Harbor Freight has the same one for $479 regular and $399 on sale occasionally.
http://www.harborfreight.com/cpi/ctaf/Category.taf?CategoryID&4&pricetype --Andy Asberry-- ------Texas-----
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Andy Asberry wrote:

My thanks to you , Rich , and Pete . I'll be watching the Harbor Fright near me for this one to go on sale . Don't "need" it right now ... but y'all know how it is when the decision has been pretty much made , awaiting only execution .
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Snag aka OSG #1
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By the way, Harbor freight has a price matching policy. A friend of mine took in an ad from the tool gypsies and they matched it.
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wrote:

Ive found that if you go into HF and ask for the manager..tell him that you know the tool goes on sale..and the money is burning a hole in your pocket right now!..the chances are good that he will sell you the tool at the last sale price, even if not on sale. Particularly the bigger tools. He wants to empty that shelf asap..and they usually work with you.
Gunner
"Deep in her heart, every moslem woman yearns to show us her tits" John Griffin
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http://www.harborfreight.com/cpi/ctaf/Category.taf?CategoryID&4&pricetype> >>

near

know

Another minor point... HF often gets maligned as the "cheapest of the cheap," but I've found that, as the years have gone by, they've become better at standing behind their stuff, even as the competition has gotten worse. I've bought quite a bit from them over the years, a few things have been defective, and they've always replaced them.
Jerry
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Andy Asberry wrote:

If you're loading it up like that see the Micromark folks (possible Little Machine Shop folks as well) for the upgrade / rebuild kit that replaces most of the plastic gears with metal ones. Not very expensive and can save some headaches.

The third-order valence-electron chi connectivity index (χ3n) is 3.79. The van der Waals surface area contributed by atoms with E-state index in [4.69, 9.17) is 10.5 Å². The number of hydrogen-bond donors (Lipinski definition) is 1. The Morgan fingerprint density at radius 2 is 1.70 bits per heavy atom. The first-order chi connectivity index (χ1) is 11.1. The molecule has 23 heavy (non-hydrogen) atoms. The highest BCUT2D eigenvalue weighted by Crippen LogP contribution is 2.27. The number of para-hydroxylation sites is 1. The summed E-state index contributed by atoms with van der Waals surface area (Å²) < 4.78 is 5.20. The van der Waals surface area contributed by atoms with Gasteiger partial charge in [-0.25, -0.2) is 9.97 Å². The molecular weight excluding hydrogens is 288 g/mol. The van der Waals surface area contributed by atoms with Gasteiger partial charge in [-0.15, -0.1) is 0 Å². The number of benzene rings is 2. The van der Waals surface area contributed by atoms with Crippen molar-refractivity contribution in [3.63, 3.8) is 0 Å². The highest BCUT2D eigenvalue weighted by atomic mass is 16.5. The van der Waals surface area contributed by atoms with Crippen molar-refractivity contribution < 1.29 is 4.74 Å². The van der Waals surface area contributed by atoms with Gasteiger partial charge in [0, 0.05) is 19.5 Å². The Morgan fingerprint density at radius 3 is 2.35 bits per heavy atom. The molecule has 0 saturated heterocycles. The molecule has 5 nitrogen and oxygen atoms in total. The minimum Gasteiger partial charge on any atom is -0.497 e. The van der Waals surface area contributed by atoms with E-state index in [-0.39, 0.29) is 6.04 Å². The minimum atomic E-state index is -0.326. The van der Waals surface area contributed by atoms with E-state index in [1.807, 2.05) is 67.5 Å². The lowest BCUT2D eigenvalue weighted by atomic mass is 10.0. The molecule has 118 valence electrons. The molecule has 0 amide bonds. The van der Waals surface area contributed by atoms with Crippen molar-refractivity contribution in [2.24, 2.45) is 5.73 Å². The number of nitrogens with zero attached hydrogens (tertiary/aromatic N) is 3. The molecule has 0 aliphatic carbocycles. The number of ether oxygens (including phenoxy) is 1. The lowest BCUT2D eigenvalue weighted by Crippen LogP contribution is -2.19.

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Check to make sure it can use R8 collets. Apparently there were MT3 versions.
R8 collets can be got cheaply. If you use the same size stock as the collet, then you can lathe small parts also.
Wayne D.

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Snag wrote:

It has limited Y axis travel, about 4" on most. It has plastic gears! It has a limited range of spindle speeds, for the small cutters likely to be used in it, it should go to 10 K RPM, but you'll be lucky to get 2500. Get the R-8 version, if available, those tools are compatible with Bridgeport and other small mills. The DC speed controller is a flaky thing, there's a guy in town who does quite a business fixing them.
I use it as a portable machine for CNC demos, it does rather well for that. I have used it to machine things a few times, and it sure doesn't compare to a real Bridgeport.
Jon
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Jon Elson wrote:

It looks like if/when I get a benchtop mill , it's likely going to be a Sieg X2 , probably from Harbor Fright since they're close to me . I won't expect the performance of a full sized mill . Most of the stuff I want a mill for is going to be small stuff , motorcycle parts and doodads . I may decide to wait a little longer (and save up more money) and go for the X3 ... for nearly twice the cash , but it looks like it's three times the machine . But still a light duty benchtop unit .
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Snag aka OSG #1
'76 FLH "Bag Lady"
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Snag wrote:

Like I said, if it will be your only mill you may be better off with the X3. I have a CNC'd X2, but I also have a full sized manual Bridgeport.
If you go with the X2, here is the metal gear upgrade / repair kit:
http://www.ares-server.com/Ares/Ares.asp?MerchantID=RET01229&Action talog&Type=Product&ID452
(You may note references to lathes as well as mills, the small Sieg lathes and the X2 mill use essentially the same headstock)
More mini mills stuff here:
http://www.littlemachineshop.com/
For CNC conversions:
http://www.cnczone.com http://www.machsupport.com
Pete C.
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"Snag" wrote

You've gotten good advice from many so I won't repeat it but you might want to take a look at Little Machine Shop's free Minimill User's Guide:
http://www.littlemachineshop.com/Info/MiniMillUsersGuide.pdf
And where someone recommended the metal gear upgrade, there is a belt-drive kit available for just a little more money that's probably a much better choice.
Check out the Yahoo Minimill group for a lot of good info:
http://groups.yahoo.com/group/mini-mill /
Here's a link to a comparison of features from the different dealers:
http://www.mini-lathe.com/Mini_mill/Versions/versions.htm
There's a lot of other great info on that site as well.
And here's a link to my own brief writeup on it as well as info on building a low-cost powerfeed for the X-axis:
http://www.progressivelogic.com/mf/milling.html
Best Regards, Keith Marshall snipped-for-privacy@progressivelogic.com
"I'm not grown up enough to be so old!"